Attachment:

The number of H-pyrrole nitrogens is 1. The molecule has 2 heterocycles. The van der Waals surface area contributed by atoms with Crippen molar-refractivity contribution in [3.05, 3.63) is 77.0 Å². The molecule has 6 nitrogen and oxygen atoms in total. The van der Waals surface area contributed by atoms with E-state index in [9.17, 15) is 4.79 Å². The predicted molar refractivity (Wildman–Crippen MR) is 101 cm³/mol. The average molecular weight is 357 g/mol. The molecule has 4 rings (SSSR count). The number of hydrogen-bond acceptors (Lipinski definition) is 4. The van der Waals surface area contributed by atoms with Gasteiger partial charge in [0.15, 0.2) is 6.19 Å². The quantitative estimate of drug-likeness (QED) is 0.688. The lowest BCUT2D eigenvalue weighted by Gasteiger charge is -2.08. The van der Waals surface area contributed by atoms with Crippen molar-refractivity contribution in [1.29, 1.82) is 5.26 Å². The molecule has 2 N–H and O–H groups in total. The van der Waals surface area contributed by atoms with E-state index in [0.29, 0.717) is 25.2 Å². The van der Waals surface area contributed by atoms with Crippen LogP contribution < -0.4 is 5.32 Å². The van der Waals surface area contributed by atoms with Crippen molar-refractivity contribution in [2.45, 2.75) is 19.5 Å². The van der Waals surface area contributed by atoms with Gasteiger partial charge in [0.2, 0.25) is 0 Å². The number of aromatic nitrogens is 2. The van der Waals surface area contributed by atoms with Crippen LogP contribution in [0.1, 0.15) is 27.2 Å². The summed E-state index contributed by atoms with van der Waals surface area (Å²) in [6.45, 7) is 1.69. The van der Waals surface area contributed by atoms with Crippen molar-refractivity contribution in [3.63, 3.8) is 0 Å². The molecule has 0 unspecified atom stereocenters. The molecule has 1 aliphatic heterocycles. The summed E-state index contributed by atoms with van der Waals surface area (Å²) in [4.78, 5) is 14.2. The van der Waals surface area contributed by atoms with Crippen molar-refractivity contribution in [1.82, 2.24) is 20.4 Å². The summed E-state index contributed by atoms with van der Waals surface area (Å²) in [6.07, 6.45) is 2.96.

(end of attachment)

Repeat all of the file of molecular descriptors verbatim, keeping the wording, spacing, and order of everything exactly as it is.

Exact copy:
The number of H-pyrrole nitrogens is 1. The molecule has 2 heterocycles. The van der Waals surface area contributed by atoms with Crippen molar-refractivity contribution in [3.05, 3.63) is 77.0 Å². The molecule has 6 nitrogen and oxygen atoms in total. The van der Waals surface area contributed by atoms with E-state index in [9.17, 15) is 4.79 Å². The predicted molar refractivity (Wildman–Crippen MR) is 101 cm³/mol. The average molecular weight is 357 g/mol. The molecule has 4 rings (SSSR count). The number of hydrogen-bond acceptors (Lipinski definition) is 4. The van der Waals surface area contributed by atoms with Gasteiger partial charge in [0.15, 0.2) is 6.19 Å². The quantitative estimate of drug-likeness (QED) is 0.688. The lowest BCUT2D eigenvalue weighted by Gasteiger charge is -2.08. The van der Waals surface area contributed by atoms with Crippen molar-refractivity contribution in [1.29, 1.82) is 5.26 Å². The molecule has 2 N–H and O–H groups in total. The van der Waals surface area contributed by atoms with E-state index in [0.29, 0.717) is 25.2 Å². The van der Waals surface area contributed by atoms with Crippen LogP contribution < -0.4 is 5.32 Å². The van der Waals surface area contributed by atoms with Crippen molar-refractivity contribution in [2.45, 2.75) is 19.5 Å². The van der Waals surface area contributed by atoms with Gasteiger partial charge in [0.2, 0.25) is 0 Å². The number of aromatic nitrogens is 2. The van der Waals surface area contributed by atoms with Crippen LogP contribution in [0.1, 0.15) is 27.2 Å². The summed E-state index contributed by atoms with van der Waals surface area (Å²) in [6.45, 7) is 1.69. The van der Waals surface area contributed by atoms with Crippen molar-refractivity contribution in [3.63, 3.8) is 0 Å². The molecule has 0 unspecified atom stereocenters. The molecule has 1 aliphatic heterocycles. The summed E-state index contributed by atoms with van der Waals surface area (Å²) in [4.78, 5) is 14.2. The van der Waals surface area contributed by atoms with Crippen molar-refractivity contribution in [1.82, 2.24) is 20.4 Å². The summed E-state index contributed by atoms with van der Waals surface area (Å²) in [6.07, 6.45) is 2.96.